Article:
Investors Met With Slowing Returns on Capital At Restaurant Brands International (NYSE:QSR)
Did you know there are some financial metrics that can provide clues of a potential multi-bagger? Firstly, we'd want to identify a growing return on capital employed (ROCE) and then alongside that, an ever-increasing base of capital employed. Basically this means that a company has profitable initiatives that it can continue to reinvest in, which is a trait of a compounding machine. Having said that, from a first glance at Restaurant Brands International (NYSE:QSR) we aren't jumping out of our chairs at how returns are trending, but let's have a deeper look.
Understanding Return On Capital Employed (ROCE)
For those that aren't sure what ROCE is, it measures the amount of pre-tax profits a company can generate from the capital employed in its business. The formula for this calculation on Restaurant Brands International is:
Return on Capital Employed = Earnings Before Interest and Tax (EBIT) ÷ (Total Assets - Current Liabilities)
0.098 = US$2.0b ÷ (US$23b - US$2.1b) (Based on the trailing twelve months to December 2022).
Thus, Restaurant Brands International has an ROCE of 9.8%. Even though it's in line with the industry average of 9.8%, it's still a low return by itself.
See our latest analysis for Restaurant Brands International
Above you can see how the current ROCE for Restaurant Brands International compares to its prior returns on capital, but there's only so much you can tell from the past. If you'd like to see what analysts are forecasting going forward, you should check out our free report for Restaurant Brands International.
What Can We Tell From Restaurant Brands International's ROCE Trend?
There hasn't been much to report for Restaurant Brands International's returns and its level of capital employed because both metrics have been steady for the past five years. This tells us the company isn't reinvesting in itself, so it's plausible that it's past the growth phase. So don't be surprised if Restaurant Brands International doesn't end up being a multi-bagger in a few years time. That being the case, it makes sense that Restaurant Brands International has been paying out 66% of its earnings to its shareholders. If the company is in fact lacking growth opportunities, that's one of the viable alternatives for the money.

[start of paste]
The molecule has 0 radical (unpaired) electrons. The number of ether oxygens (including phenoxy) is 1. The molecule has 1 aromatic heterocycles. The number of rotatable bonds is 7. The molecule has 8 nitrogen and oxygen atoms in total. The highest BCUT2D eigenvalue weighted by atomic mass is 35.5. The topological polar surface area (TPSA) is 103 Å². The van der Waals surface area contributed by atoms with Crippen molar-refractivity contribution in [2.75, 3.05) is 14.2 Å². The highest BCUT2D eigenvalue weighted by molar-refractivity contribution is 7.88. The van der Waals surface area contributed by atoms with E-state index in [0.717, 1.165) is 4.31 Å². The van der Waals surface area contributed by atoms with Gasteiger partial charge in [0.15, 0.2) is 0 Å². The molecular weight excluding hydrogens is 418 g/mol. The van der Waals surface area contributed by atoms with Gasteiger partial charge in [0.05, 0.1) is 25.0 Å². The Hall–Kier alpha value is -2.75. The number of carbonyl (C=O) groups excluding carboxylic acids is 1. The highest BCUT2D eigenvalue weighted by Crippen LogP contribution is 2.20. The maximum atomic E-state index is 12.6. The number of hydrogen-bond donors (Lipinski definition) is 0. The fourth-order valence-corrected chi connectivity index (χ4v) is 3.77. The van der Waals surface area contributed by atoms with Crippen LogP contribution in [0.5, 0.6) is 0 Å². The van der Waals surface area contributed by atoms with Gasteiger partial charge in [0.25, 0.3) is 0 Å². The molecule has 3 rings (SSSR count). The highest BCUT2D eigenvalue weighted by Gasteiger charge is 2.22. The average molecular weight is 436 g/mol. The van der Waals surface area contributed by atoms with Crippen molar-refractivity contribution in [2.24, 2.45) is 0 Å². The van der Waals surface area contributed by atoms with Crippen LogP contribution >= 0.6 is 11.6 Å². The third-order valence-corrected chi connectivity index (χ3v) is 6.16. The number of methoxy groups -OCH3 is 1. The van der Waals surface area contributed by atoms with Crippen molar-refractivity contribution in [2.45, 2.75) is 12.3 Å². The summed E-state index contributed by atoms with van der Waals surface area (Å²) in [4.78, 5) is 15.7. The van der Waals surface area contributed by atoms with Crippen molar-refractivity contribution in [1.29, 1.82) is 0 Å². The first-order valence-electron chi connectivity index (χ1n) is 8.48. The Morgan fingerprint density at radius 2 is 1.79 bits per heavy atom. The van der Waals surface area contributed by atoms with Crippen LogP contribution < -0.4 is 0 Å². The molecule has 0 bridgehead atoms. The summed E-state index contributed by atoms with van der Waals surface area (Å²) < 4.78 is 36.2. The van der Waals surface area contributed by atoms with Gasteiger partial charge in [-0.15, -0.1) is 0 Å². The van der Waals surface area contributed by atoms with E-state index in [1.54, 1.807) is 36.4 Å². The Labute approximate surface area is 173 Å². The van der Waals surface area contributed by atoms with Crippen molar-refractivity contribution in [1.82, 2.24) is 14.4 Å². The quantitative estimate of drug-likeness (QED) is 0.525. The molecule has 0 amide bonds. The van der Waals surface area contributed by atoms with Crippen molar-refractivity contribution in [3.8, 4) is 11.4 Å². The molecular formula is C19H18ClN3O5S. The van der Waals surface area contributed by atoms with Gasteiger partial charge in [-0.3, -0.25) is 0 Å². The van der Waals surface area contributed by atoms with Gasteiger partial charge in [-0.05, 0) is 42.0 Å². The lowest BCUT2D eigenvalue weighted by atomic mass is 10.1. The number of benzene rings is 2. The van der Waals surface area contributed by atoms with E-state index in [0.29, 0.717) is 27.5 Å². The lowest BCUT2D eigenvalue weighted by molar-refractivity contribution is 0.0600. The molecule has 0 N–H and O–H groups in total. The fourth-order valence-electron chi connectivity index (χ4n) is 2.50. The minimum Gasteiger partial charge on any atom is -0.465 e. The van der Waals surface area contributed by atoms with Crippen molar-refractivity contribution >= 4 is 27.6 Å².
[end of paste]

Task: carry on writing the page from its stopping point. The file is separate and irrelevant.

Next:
What We Can Learn From Restaurant Brands International's ROCE
In summary, Restaurant Brands International isn't compounding its earnings but is generating stable returns on the same amount of capital employed. And with the stock having returned a mere 32% in the last five years to shareholders, you could argue that they're aware of these lackluster trends. As a result, if you're hunting for a multi-bagger, we think you'd have more luck elsewhere.
Restaurant Brands International does have some risks, we noticed 3 warning signs (and 1 which can't be ignored) we think you should know about.
If you want to search for solid companies with great earnings, check out this free list of companies with good balance sheets and impressive returns on equity.
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This article by Simply Wall St is general in nature. We provide commentary based on historical data and analyst forecasts only using an unbiased methodology and our articles are not intended to be financial advice. It does not constitute a recommendation to buy or sell any stock, and does not take account of your objectives, or your financial situation. We aim to bring you long-term focused analysis driven by fundamental data. Note that our analysis may not factor in the latest price-sensitive company announcements or qualitative material. Simply Wall St has no position in any stocks mentioned.
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